Inhibition of Cytochrome P450 2E1 and Cytochrome P450 2A6 by essential oils: tarragon (Artemisia dracunculus) and basil (Ocimum basilicum)

UNCG Author/Contributor (non-UNCG co-authors, if there are any, appear on document)
Mohammad Mazamal Khan (Creator)
The University of North Carolina at Greensboro (UNCG )
Web Site:
Gregory Raner

Abstract: Cytochrome P450 enzymes are involved in the metabolism of foreign substances that are present within living organisms. These P450s are classified as Phase I metabolizing enzymes that are found mainly in the liver, they belong to a superfamily of heme containing monoxygenases that are required for metabolism for a number of xenobiotics. Mechanistic approach by these enzymes involves carrying out the oxidation of carbon and nitrogen groups usually resulting in the addition of an alcohol. Cytochrome P450 enzymes have been involved in the bioactivation of inactive compounds to active electrophiles that can contribute to the production of reactive oxygen species, such as superoxide, free radicals, and peroxides. These ROS can contribute to oxidative stress, which leads to hepatic cell necrosis, lipid peroxidation, and DNA adduct formation. This study focuses on two specific Cytochrome P450s, CYP2E1 and CYP2A6. These enzymes have shown to have one of the highest rates of uncoupling among all P450s, this uncoupling leads to the production of ROS. This study focuses on finding potential inhibitors that decrease the chances of these uncoupling reactions from occurring. Human, rat, and rabbit liver microsomes were used for these studies. A series of essential oils were screened with these P450s to determine their inhibitory affects on the enzyme. From these studies, tarragon (Artemisia dracunculus) and basil (Ocimum basilicum) showed the highest inhibitory affects on the enzyme. The major constituent for both these oils was estragole, this was also confirmed via GCMS testing, because of this it was thought that it was a major reason to why the enzyme activity is being inhibited. With the initial screening data showing inhibition of CYP2E1 and CYP2A6, next goal was to determine how potent these oils were and what is the mode of inhibition, reversible or irreversible. The results of CYP2E1 and CYP2A6 with human, rat, and rabbit concluded that both essential oils and estragole inhibited the activity of the enzyme. Estragole was the most potent inhibitor of both enzymes in all 3 species. The KI value for estragole with CYP2E1 in humans was 22.4 µM, in rat 143 µM, and in rabbit 108 µM. The KI value for estragole with CYP2A6 in humans was 27.5 µM and in rabbit was 49.3 µM. Results show that the mode of inhibition shown by both these essential oils and estragole was non-competitive and a reversible type of interaction occurred with both Cytochrome P450 enzymes.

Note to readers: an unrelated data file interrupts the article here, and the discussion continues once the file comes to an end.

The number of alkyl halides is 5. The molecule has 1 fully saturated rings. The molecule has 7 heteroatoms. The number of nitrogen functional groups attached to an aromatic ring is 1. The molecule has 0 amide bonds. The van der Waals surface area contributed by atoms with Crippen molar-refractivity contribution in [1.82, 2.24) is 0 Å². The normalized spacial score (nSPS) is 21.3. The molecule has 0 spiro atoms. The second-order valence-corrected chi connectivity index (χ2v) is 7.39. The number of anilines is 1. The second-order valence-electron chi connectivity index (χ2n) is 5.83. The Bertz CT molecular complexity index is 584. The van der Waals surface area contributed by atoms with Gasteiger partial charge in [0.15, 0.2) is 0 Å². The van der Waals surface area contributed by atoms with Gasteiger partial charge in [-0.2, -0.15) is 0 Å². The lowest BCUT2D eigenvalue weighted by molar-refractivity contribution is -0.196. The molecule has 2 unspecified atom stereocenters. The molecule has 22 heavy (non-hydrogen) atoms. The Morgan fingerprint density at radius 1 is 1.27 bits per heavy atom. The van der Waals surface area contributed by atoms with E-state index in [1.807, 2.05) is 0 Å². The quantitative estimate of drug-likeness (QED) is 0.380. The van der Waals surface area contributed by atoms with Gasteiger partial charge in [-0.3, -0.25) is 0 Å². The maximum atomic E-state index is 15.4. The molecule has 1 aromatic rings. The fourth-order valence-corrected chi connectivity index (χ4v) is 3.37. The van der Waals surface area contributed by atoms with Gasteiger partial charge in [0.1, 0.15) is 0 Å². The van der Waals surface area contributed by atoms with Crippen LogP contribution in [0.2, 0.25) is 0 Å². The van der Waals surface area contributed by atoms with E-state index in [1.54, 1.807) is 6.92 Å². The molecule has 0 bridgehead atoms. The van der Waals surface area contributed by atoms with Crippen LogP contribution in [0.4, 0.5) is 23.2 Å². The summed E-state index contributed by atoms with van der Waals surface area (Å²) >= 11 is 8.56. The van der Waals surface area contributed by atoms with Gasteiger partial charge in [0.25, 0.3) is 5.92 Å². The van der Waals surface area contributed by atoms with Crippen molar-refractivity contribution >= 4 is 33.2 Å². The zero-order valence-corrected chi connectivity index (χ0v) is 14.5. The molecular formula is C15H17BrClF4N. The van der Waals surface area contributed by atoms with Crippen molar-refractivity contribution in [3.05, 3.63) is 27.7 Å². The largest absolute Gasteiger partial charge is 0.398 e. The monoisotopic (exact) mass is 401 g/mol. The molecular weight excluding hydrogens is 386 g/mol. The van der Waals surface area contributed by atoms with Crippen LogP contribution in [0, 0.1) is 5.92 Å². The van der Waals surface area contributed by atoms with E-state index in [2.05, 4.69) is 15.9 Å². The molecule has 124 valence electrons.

Additional Information

Language: English
Date: 2014
Basil, CYP2A6, CYP2E1, Cytochrome P450, Estragole, Tarragon
Cytochrome P-450 $x Inhibitors
Cytochrome P-450 CYP2E1 $x Inhibitors
Enzyme inhibitors
Basil $x Physiological effect
French tarragon $x Physiological effect
Essences and essential oils $x Physiological effect

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